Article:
Germany - Migration



From 1946 to 1968, 475,505 Germans emigrated to the United States, 262,807 to Canada, and 99,530 to Australia and Oceania. During the same period, however, millions of people of German origin and/or speech migrated to the FRG from eastern Europe, notably from the former Czechoslovakia and GDR. Migration from the GDR to the FRG reached a climax just before the erection of the frontier wall in Berlin on 13 August 1961. It is estimated that about 4 million people—many of them skilled workers and professionals—crossed from the GDR to the FRG during the 40-year existence of the GDR. Immigration of ethnic Germans from Poland continued to be heavy after 1968, totaling about 800,000 between 1970 and 1989.

According to German law, persons who are not ethnic Germans are foreigners (except for the few granted citizenship) even if they were born and have spent their entire lives in Germany. Conversely, ethnic Germans are not foreigners even if emigrating from birthplaces and homes in eastern Europe.

In May 1996, 560,000 ethnic Germans (out of a total of 1.1 million in 1989) had left Central Asia for Germany since 1992. These returning ethnic Germans were formerly deported by Stalin during World War II as they were living in the Volga region and other parts of the former Soviet Union.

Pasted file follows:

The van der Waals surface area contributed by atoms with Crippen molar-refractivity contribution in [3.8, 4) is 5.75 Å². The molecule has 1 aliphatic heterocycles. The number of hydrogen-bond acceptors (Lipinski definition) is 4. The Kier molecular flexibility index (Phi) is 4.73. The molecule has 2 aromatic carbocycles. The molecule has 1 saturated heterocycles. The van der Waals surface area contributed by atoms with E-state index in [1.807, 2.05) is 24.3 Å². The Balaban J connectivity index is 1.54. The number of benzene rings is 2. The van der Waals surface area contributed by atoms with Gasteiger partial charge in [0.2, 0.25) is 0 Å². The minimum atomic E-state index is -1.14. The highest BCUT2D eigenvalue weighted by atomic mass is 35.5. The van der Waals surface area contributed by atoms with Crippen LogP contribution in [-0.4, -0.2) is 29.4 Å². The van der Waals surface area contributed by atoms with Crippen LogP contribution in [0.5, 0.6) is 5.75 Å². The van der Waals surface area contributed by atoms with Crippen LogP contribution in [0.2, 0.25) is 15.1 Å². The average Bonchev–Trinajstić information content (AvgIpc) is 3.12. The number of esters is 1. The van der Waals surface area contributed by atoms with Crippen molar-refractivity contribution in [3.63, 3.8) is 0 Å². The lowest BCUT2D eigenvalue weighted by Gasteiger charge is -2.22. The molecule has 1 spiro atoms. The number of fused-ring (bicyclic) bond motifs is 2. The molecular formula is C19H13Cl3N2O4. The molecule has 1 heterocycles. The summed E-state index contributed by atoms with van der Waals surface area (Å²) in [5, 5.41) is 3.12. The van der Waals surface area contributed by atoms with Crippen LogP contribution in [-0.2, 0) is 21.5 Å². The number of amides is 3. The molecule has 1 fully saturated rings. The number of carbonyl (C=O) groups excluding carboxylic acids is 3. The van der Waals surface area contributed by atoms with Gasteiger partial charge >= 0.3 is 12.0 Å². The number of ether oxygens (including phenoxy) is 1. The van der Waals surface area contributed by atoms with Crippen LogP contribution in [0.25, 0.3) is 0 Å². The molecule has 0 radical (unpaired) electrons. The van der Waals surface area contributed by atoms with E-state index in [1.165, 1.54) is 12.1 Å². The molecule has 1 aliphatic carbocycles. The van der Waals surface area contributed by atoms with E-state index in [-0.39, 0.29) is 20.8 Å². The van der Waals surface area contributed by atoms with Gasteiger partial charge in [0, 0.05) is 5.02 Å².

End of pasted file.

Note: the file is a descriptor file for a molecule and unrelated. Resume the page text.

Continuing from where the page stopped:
Germany remains the largest asylum country in Europe, receiving 104,353 applications in 1997 and 98,644 in 1998. The main countries of origin were the Federal Republic of Yugoslavia, Turkey, Iraq, Afghanistan, Vietnam, and Iran. Some 350,000 Bosnians were granted temporary protection in Germany in the early 1990s. Repatriation plans began for the Bosnians in October 1996, when 30,000 Bosnians repatriated voluntarily. During 1998, approximately 83,000 people returned to Bosnia under the Government-Assisted Return Programme (GARP). Another 2,021 were returned forcibly. By 1999, more than 250,000 Bosnians had returned to their homeland.

On 10 October 1996, Germany and the Federal Republic of Yugoslavia reached a repatriation agreement for 135,000 Yugoslavs to return over the next three years.

Under the UNHCR/IOM Humanitarian Evacuation Programme, 14,689 people had been evacuated from Macedonia to Germany as of 1999. The evacuees, as well as Kosovars who had already sought asylum in Germany but whose cases were still pending or already rejected, were granted temporary protection, renewable every three months. As of 20 August 1999, 4,147 evacuees had returned to their homeland.

In 1999, Germany's net migration rate was 2.12 migrants per 1,000 population.

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